Andrea Jeremiah talks about how her journey in the film industry began, her upcoming films, co-stars and more
It is a fact that when Andrea Jeremiah was in college she had no intention of getting into films and spurned all offers that came her way as she was serious about a career in music. Andrea had learnt classical piano when she was eight. At ten, she was singing as part of a band. “Acting happened out of the blue, like things often do in life,” says Andrea in this interview. Excerpts:
How did acting happen and what made you change your decision?
I was all set to go abroad and study music; I did my first film to kill time that summer and to make some pocket money. Who knows, maybe if the shoot schedule hadn't got extended, I might have actually gone on to study as planned. But as a wise person once said, life is what happens while we are busy planning things.
Tell us about the roles you play in Endrendrum Punnagai and Inga Enna Solluthu.
I play a powerful role in Endrendrum Punnagai. The song with Jiiva was an experiment for me. Doing a romantic song is easy for me, but adding a dose of sensuousness to it was quite a challenge! I have no idea whether it will work or not; I’m just hoping for the best. It was nice to work with a group of sprightly young people and I must add that having Madhi as our DOP was a huge bonus. As for Inga Enna Solluthu, it’s a cameo I agreed to do at the instance of my friend, Santhanam. I shot for five hours with Simbu for it.
Your forthcoming film Taramani is supposed to be an interesting take on relationships. And, Aranmanai is a comedy-horror by Sundar C. How would you explain your characters in these?
After Ayirathil Oruvan, I’ve worked very hard on Aranmanai. We’re halfway through the film right now, so it’s too early to say anything about my role. It’s been a pleasure to work with Sundar C and his team. The film is an experiment for all of us and I hope it pays off. As for Taramani, I am yet to start work on it, but I fell in love with the character when (director) Ram narrated it to me. His sense of screenplay is remarkable. I’m really looking forward to working with him.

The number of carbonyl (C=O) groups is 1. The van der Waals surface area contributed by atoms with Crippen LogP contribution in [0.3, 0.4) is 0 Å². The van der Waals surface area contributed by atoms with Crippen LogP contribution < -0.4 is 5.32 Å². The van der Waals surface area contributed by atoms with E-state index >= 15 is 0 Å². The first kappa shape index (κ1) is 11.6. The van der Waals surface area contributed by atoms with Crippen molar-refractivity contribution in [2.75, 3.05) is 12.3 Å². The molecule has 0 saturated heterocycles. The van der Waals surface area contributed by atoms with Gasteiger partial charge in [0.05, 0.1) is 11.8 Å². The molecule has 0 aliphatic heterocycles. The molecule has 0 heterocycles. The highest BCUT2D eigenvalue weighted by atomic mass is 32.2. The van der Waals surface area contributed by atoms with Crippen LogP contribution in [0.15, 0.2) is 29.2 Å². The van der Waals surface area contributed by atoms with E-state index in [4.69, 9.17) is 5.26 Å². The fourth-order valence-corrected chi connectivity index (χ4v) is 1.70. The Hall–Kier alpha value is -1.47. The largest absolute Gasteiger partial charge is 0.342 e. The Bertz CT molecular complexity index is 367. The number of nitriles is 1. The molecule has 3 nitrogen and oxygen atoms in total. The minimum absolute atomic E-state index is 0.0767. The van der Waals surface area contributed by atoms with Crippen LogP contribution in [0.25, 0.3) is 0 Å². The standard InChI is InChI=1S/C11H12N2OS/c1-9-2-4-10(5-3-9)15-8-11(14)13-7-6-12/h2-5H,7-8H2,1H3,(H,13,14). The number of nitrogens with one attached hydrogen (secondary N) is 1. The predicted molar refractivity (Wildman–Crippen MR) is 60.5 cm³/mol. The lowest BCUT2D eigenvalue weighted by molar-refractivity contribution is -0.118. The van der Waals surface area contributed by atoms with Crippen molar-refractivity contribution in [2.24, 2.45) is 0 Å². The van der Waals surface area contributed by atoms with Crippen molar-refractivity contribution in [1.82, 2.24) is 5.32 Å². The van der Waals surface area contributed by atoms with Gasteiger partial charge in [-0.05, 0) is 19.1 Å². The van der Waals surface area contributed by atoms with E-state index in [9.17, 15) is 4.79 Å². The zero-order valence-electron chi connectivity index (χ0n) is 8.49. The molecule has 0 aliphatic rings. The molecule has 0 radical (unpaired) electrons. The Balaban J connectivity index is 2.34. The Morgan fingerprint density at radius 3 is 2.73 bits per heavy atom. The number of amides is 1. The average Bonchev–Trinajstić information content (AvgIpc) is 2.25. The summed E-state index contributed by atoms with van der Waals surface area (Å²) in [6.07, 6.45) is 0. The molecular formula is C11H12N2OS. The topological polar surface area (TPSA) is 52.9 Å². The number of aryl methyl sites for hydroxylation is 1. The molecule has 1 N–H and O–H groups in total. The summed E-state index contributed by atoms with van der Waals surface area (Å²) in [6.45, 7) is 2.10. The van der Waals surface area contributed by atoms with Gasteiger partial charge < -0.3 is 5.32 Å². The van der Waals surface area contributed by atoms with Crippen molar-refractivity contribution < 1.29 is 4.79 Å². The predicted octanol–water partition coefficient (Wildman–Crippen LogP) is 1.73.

Tell us about your Malayalam film Mosayile Kuthirameenukal and about London Bridge?
I will join the sets of Mosayile Kuthirameenukal in Lakshadweep in December. I am so excited about my look in the film in which I play a Muslim girl; even my sister said I am almost unrecognisable in the photographs. I’ve completed my work on London Bridge and it should be out early next year. We shot for the film in London, my favourite city. And Prithviraj is the most helpful co-actor I’ve worked with. He helped me with my lines; he even gave me emergency driving lessons for a small driving sequence I had to do!
What kind of roles would you love to play in Tamil films, given that most of what you have done so far is sophisticated?
I love the fact that Rajeev Ravi could see an Anna in me (Annayum Rasoolum). I wore no make-up, was attired in saris, and the character worked brilliantly. In my next Malayalam film, Mosayile Kuthirameenukal, I play an orthodox Muslim girl, covered from head to toe. It’s interesting to see how people in Kerala are able to visualise me in these totally different avatars — people in my own state haven’t been able to. However, I’m hoping that Aranmanai will break the western stereotype that people here seem to have slotted me into.
Tell us about the strides you have made in your singing career and your future plans.
I sing very few songs, but thankfully most of them become hits. I say no to songs more often than I say yes. I do have plans of being more than a playback singer, but they will have to wait for the right time.
Do you have plans to take up any other film-related activity such as direction or music composing?
I make music for myself as of now. As for direction, I definitely do not have the patience or the resilience to make a film. Directing a film is very, very hard. Maybe someday I will be mature enough to handle such a monumental task. But not in the near future.
You have had your share of relationship controversies in the industry. How do you tackle them?
I am not a robot. I have a heart and am extremely sensitive to what people say about me, both in the press and otherwise. But I cannot spend my life trying to correct the world’s opinion of me. I have always been open about the way I live my life, because hiding skeletons in the closet and presenting a picture-perfect image is not my style. We are all human; flawed in some way. The best we can do is to admit our faults, learn from our mistakes and try to be the best person that we can be.